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CUNY deletes article celebrating grad who worked with Johnny Depp’s legal team

She was stricken from the record.

CUNY scrubbed an article on its website celebrating a graduate who served on Johnny Depp’s legal team — after backlash from “woke” critics, according to a report.

Citing the “pain” that the article had induced in some readers, officials zapped the piece featuring Yarelyn Mena, 29, a 2015 Hunter College graduate and third-year lawyer originally from the Dominican Republic.

“We understand the strong negative emotions this article elicited and apologize for publishing the item,” read a message from CUNY brass, according to the College Fix. “We have removed it from our CUNYverse blog.”

The piece, which featured a picture of the Fordham Law School grad sitting next to Depp during his legal slugfest with ex-wife Amber Heard, noted her “copious legal research, contributions to the draft motion and preparation of witnesses and attorneys.”

But some readers called for the article to get canceled, arguing that it indicated support for Depp. Heard had accused the actor of domestic abuse in the case.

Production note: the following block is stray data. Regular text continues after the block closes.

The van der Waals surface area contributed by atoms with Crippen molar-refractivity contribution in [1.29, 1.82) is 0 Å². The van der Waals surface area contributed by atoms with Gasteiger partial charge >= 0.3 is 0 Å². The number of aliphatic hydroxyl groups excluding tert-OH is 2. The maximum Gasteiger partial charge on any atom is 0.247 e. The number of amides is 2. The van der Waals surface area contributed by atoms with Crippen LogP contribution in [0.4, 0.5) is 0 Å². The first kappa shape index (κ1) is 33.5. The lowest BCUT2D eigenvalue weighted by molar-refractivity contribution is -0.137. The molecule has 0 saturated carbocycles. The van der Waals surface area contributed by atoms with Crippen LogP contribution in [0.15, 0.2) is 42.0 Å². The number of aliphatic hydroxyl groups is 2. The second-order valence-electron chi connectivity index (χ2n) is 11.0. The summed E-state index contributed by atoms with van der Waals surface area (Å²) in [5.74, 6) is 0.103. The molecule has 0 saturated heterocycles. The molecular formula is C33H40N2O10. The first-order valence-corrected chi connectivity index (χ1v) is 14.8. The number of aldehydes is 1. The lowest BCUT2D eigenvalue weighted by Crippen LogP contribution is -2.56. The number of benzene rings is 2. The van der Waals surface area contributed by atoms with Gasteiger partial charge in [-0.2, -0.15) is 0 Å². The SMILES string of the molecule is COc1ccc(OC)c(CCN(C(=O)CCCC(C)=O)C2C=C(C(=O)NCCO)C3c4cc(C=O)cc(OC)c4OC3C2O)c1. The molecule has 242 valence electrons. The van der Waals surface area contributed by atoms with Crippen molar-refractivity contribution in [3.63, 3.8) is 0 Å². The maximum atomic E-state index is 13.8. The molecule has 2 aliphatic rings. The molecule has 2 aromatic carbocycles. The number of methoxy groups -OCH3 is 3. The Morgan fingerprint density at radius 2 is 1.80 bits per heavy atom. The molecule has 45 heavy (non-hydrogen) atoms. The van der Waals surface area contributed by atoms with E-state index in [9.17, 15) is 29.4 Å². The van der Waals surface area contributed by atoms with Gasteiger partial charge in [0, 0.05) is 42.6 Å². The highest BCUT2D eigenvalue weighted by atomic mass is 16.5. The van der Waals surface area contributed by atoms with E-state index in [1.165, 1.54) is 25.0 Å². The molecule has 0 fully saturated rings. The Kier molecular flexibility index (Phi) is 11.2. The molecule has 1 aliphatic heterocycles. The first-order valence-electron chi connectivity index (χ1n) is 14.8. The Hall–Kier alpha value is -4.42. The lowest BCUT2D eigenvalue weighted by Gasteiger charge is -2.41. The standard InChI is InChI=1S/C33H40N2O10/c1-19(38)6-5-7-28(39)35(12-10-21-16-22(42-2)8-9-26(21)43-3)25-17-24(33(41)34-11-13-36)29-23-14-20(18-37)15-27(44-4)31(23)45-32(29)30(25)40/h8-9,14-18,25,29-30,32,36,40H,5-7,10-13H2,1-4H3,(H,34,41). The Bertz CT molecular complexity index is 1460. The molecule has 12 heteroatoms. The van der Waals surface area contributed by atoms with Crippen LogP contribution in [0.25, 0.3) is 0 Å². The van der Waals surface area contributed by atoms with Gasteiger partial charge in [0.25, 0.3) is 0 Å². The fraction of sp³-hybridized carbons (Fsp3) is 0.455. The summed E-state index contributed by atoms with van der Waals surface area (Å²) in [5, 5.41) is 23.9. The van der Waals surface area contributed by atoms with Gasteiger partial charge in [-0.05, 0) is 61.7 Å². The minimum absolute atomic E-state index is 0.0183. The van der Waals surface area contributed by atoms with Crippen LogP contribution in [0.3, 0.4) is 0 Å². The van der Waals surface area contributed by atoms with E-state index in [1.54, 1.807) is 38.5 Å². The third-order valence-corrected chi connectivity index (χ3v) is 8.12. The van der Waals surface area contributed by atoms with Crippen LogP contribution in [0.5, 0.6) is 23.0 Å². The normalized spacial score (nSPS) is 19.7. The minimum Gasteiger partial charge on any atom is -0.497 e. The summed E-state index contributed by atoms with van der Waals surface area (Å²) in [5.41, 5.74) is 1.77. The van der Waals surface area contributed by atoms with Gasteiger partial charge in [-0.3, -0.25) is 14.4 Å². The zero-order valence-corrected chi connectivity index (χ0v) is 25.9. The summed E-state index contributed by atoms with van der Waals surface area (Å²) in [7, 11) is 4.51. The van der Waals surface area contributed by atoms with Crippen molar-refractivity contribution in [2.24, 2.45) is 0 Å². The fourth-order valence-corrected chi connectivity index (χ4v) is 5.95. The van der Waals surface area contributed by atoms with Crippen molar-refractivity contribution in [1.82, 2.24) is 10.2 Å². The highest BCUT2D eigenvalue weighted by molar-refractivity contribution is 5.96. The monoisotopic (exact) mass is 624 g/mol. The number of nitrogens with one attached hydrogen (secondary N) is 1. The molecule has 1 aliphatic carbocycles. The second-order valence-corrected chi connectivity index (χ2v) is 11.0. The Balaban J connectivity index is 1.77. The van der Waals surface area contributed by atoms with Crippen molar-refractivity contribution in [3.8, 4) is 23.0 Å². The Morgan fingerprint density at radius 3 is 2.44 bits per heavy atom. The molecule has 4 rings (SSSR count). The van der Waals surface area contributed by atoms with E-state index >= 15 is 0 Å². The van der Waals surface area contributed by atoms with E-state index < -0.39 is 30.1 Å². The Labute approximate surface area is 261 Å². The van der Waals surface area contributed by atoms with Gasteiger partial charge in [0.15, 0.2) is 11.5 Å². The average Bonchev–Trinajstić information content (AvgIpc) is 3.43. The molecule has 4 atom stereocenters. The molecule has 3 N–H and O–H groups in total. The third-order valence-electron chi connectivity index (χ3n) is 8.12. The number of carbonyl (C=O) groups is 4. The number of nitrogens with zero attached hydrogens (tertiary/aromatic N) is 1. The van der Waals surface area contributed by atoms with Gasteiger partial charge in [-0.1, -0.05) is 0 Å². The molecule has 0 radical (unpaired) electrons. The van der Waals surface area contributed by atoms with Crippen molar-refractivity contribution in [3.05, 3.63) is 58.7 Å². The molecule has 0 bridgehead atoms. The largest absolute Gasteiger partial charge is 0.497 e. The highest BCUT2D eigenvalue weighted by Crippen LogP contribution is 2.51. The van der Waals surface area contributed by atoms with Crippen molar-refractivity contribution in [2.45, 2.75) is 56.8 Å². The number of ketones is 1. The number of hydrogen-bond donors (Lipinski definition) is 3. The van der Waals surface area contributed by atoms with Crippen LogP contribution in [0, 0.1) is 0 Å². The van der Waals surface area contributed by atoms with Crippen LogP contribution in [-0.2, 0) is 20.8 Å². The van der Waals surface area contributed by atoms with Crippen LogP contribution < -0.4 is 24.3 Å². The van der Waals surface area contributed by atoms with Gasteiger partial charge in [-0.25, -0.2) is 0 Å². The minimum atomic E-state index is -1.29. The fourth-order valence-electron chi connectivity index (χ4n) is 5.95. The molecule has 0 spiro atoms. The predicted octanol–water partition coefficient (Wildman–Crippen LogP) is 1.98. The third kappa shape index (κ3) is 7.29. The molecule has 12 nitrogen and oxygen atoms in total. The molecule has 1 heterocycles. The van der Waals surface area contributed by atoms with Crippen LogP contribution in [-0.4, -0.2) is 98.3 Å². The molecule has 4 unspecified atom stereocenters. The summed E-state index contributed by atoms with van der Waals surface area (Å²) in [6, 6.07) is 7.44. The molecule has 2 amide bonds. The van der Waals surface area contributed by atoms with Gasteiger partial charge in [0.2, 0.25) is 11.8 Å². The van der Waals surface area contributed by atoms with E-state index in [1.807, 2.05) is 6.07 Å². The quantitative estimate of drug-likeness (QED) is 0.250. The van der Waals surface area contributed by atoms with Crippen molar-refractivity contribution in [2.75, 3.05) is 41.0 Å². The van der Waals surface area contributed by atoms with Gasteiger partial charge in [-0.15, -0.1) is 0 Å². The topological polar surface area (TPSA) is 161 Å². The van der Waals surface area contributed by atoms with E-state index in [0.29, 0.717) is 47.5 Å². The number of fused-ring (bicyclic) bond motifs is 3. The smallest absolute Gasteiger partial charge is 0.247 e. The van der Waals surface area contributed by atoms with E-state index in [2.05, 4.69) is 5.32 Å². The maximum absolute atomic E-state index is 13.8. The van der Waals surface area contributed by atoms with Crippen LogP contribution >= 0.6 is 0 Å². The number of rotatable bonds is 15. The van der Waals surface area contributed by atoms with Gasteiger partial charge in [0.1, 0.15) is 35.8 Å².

CUNY’s frantic backpedal addressed those concerns — and even waded into some legal weeds.

“The article was not meant to convey support for Mr. Depp, implicitly or otherwise, or to call into question any allegations that were made by Amber Heard,” the statement read. “Domestic violence is a serious issue in our society and we regret any pain this article may have caused.”

CUNY Brooklyn College Professor KC Johnson blasted the move on Twitter.

“One line of the institution’s groveling apology could even be read as casting doubt on the jury’s verdict in the civil case,” he wrote. “CUNY’s message to talented young grads who go into the law seems to be – we’ll celebrate you only if we institutionally approve of your client.”

A jury ultimately sided with Depp and awarded him $10 million in defamation damages, eclipsing the $2 million it gave to Heard.

In the original article, Mena recalled long nights and public pressure stemming from the explosive civil trial.

“We were focused on the case around the clock and almost lived in a bubble throughout the trial so the pressure from the spotlight didn’t affect us as much on a day to day,” Mena said, according to the College Fix.